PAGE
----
Steph Curry's Less Than Perfect Coronation

On the night he received the league's biggest honor, the leader of the Warriors was merely human. 
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On the night he received the league's biggest honor, the leader of the Warriors was merely human. 
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There must have been three dozen cameras facing Stephen Curry last night when he stood at mid-court in Oracle Arena to accept his MVP award. His 16-second speech and requisite raising of the league’s trophy was recorded for posterity by trained professionals using the best equipment available. Immediately, it was up on YouTube, streaming in high definition. By morning, legions of news sites had their own versions online.

And yet, hundreds, maybe thousands, of fans, knowing full well that everything in front of them was being filmed, held up their phones. From 20, 50, 200 feet away, they documented the moment with tiny cameras designed to film farting pugs and laughing babies. For fans of the newly minted MVP at last night’s game, the pre-game ceremony would be the only moment worth recording.

The Warriors came out flat, scoring 22 points in the first quarter. A few seats down from me on the Siberian-version of press row, where they put the lowly web writers, Warriors play-by-play man Jim Barnett, presumably out of a job for the night thanks to TNT’s national broadcasting rights, told a friend it was the worst quarter they’d played all year. 

The trouble with the slow start was not so much on the scoreboard—the Warriors were only down six after the first quarter—but in the arena. The crowd, known for rattling the faces of all who enter, wanted to erupt. It got loud during the MVP ceremony, louder during Curry’s introduction and loudest after a Leandro Barbosa 14-footer near the end of the first quarter. But then there was a Grizzlies bucket, a missed Warriors three, and a forty-three minute commercial break.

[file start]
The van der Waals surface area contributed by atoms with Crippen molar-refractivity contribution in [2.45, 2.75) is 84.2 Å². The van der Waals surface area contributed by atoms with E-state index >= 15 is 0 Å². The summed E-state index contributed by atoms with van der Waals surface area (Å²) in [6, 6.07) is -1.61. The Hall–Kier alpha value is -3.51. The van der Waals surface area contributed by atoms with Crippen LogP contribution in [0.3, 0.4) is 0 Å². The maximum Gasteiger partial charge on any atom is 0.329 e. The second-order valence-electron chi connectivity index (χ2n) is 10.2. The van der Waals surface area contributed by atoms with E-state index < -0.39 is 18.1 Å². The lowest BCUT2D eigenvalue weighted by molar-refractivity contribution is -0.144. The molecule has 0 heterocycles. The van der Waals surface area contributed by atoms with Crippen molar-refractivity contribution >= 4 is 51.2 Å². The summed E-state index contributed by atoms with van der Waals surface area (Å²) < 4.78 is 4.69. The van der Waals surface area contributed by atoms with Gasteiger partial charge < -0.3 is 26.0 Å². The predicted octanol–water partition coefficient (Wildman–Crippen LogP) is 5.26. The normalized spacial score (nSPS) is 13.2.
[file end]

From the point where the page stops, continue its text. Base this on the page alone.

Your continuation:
That was the ebb and flow of this game. The Warriors would get close, tempt the crowd with a tiny taste of the blistering runs they’ve gone on all season, and then promptly throw a pass away. Building glee would give way to disappointment. And on this night, which saw Curry enter an elite fraternity, he was most responsible for killing the mood. Not that he was bad—he led the Warriors with 19 points—but he was bad for him. Only five times this season did he shoot worse from three than the 2-11 he put up last night. Only five times did he end a game with a worse plus/minus than the -8 he recorded in game 2. On a night when the crowd wanted nothing more than to serenade their baby-faced point guard with chants of MVP, he gave them little opportunity to do so.

All told, I counted five arena-wide chants, the last, which came before the first of two free throws in the fourth quarter, delivered more out of obligation than enthusiasm. Curry, a 91% shooter from the line this season, missed the second free throw.

When looking to explain Curry’s bad game, it’s tempting to chalk it up to the distractions of the pre-game MVP ceremony and press conference earlier yesterday, but that’s too convenient. The explanation for the bad game is probably just that—he had a bad game. It happens, even to Stephen Curry.

In a counterintuitive way, it was perfectly timed. Not so much if you were a Warriors fan at Oracle hoping to scream yourself stupid, or if you enjoy seeing Disney-like scripts play out in real life. But Curry’s appeal, beyond his skills, rests largely on his relatability. Despite being the son of a former NBA player, he’s spent much of his life as an underdog. Recruited barely out of high school and largely unknown in college, Curry has achieved greatness with the body of a ripped 15-year-old thanks to an unrelenting work ethic. He’s not a physical freak or an athletic powerhouse, he’s just a dude who made himself great. It’s easy to see yourself in him and watching him fail after receiving the biggest honor of his career only makes it easier. If MVPs can struggle, then so can the rest of us. Take heart, humanity. 

Photos by Ezra Shaw/Getty Images